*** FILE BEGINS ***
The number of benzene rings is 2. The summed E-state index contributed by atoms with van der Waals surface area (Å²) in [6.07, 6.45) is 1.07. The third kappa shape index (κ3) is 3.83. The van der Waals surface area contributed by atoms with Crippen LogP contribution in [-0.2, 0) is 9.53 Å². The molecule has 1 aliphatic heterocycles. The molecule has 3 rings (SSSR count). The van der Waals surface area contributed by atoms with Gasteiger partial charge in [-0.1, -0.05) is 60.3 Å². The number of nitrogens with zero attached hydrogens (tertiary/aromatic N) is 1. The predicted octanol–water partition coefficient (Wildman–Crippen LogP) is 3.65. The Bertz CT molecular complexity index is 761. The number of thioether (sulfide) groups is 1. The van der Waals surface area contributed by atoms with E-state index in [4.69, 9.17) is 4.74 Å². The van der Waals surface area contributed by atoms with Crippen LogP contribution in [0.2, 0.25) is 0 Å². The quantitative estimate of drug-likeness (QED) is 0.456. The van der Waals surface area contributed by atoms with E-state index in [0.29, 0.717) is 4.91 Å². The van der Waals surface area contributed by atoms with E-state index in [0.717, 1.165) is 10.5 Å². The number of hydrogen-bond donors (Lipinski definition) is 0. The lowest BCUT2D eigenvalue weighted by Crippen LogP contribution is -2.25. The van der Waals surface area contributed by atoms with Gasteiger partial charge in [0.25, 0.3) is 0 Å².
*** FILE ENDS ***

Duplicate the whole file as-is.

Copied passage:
The number of benzene rings is 2. The summed E-state index contributed by atoms with van der Waals surface area (Å²) in [6.07, 6.45) is 1.07. The third kappa shape index (κ3) is 3.83. The van der Waals surface area contributed by atoms with Crippen LogP contribution in [-0.2, 0) is 9.53 Å². The molecule has 1 aliphatic heterocycles. The molecule has 3 rings (SSSR count). The van der Waals surface area contributed by atoms with Gasteiger partial charge in [-0.1, -0.05) is 60.3 Å². The number of nitrogens with zero attached hydrogens (tertiary/aromatic N) is 1. The predicted octanol–water partition coefficient (Wildman–Crippen LogP) is 3.65. The Bertz CT molecular complexity index is 761. The number of thioether (sulfide) groups is 1. The van der Waals surface area contributed by atoms with E-state index in [4.69, 9.17) is 4.74 Å². The van der Waals surface area contributed by atoms with Crippen LogP contribution in [0.2, 0.25) is 0 Å². The quantitative estimate of drug-likeness (QED) is 0.456. The van der Waals surface area contributed by atoms with E-state index in [0.29, 0.717) is 4.91 Å². The van der Waals surface area contributed by atoms with E-state index in [0.717, 1.165) is 10.5 Å². The number of hydrogen-bond donors (Lipinski definition) is 0. The lowest BCUT2D eigenvalue weighted by Crippen LogP contribution is -2.25. The van der Waals surface area contributed by atoms with Gasteiger partial charge in [0.25, 0.3) is 0 Å².